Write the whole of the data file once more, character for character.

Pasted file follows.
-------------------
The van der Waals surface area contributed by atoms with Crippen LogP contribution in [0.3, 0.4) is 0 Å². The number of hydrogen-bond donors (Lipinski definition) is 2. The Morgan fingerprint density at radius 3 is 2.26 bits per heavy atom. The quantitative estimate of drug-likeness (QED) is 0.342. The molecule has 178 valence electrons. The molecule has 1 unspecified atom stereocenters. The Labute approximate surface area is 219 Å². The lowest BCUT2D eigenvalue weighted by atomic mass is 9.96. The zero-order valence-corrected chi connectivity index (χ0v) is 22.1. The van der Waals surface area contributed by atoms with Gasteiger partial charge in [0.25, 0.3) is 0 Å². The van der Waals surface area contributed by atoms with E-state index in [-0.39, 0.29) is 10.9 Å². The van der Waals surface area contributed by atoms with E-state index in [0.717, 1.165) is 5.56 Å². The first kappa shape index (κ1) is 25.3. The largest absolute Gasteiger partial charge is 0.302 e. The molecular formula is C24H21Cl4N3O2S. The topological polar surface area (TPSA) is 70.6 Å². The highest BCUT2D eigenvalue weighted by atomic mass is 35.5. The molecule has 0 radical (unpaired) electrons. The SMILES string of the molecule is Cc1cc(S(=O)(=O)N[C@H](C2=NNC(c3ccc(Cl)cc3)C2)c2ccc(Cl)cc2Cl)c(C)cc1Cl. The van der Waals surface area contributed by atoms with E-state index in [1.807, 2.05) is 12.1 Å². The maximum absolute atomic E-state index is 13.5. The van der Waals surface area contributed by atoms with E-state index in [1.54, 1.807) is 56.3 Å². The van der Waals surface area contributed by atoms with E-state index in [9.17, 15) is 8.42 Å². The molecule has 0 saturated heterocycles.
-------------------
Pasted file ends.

The van der Waals surface area contributed by atoms with Crippen LogP contribution in [0.3, 0.4) is 0 Å². The number of hydrogen-bond donors (Lipinski definition) is 2. The Morgan fingerprint density at radius 3 is 2.26 bits per heavy atom. The quantitative estimate of drug-likeness (QED) is 0.342. The molecule has 178 valence electrons. The molecule has 1 unspecified atom stereocenters. The Labute approximate surface area is 219 Å². The lowest BCUT2D eigenvalue weighted by atomic mass is 9.96. The zero-order valence-corrected chi connectivity index (χ0v) is 22.1. The van der Waals surface area contributed by atoms with Gasteiger partial charge in [0.25, 0.3) is 0 Å². The van der Waals surface area contributed by atoms with E-state index in [-0.39, 0.29) is 10.9 Å². The van der Waals surface area contributed by atoms with E-state index in [0.717, 1.165) is 5.56 Å². The first kappa shape index (κ1) is 25.3. The largest absolute Gasteiger partial charge is 0.302 e. The molecular formula is C24H21Cl4N3O2S. The topological polar surface area (TPSA) is 70.6 Å². The highest BCUT2D eigenvalue weighted by atomic mass is 35.5. The molecule has 0 radical (unpaired) electrons. The SMILES string of the molecule is Cc1cc(S(=O)(=O)N[C@H](C2=NNC(c3ccc(Cl)cc3)C2)c2ccc(Cl)cc2Cl)c(C)cc1Cl. The van der Waals surface area contributed by atoms with E-state index in [1.807, 2.05) is 12.1 Å². The maximum absolute atomic E-state index is 13.5. The van der Waals surface area contributed by atoms with E-state index in [1.54, 1.807) is 56.3 Å². The van der Waals surface area contributed by atoms with E-state index in [9.17, 15) is 8.42 Å². The molecule has 0 saturated heterocycles.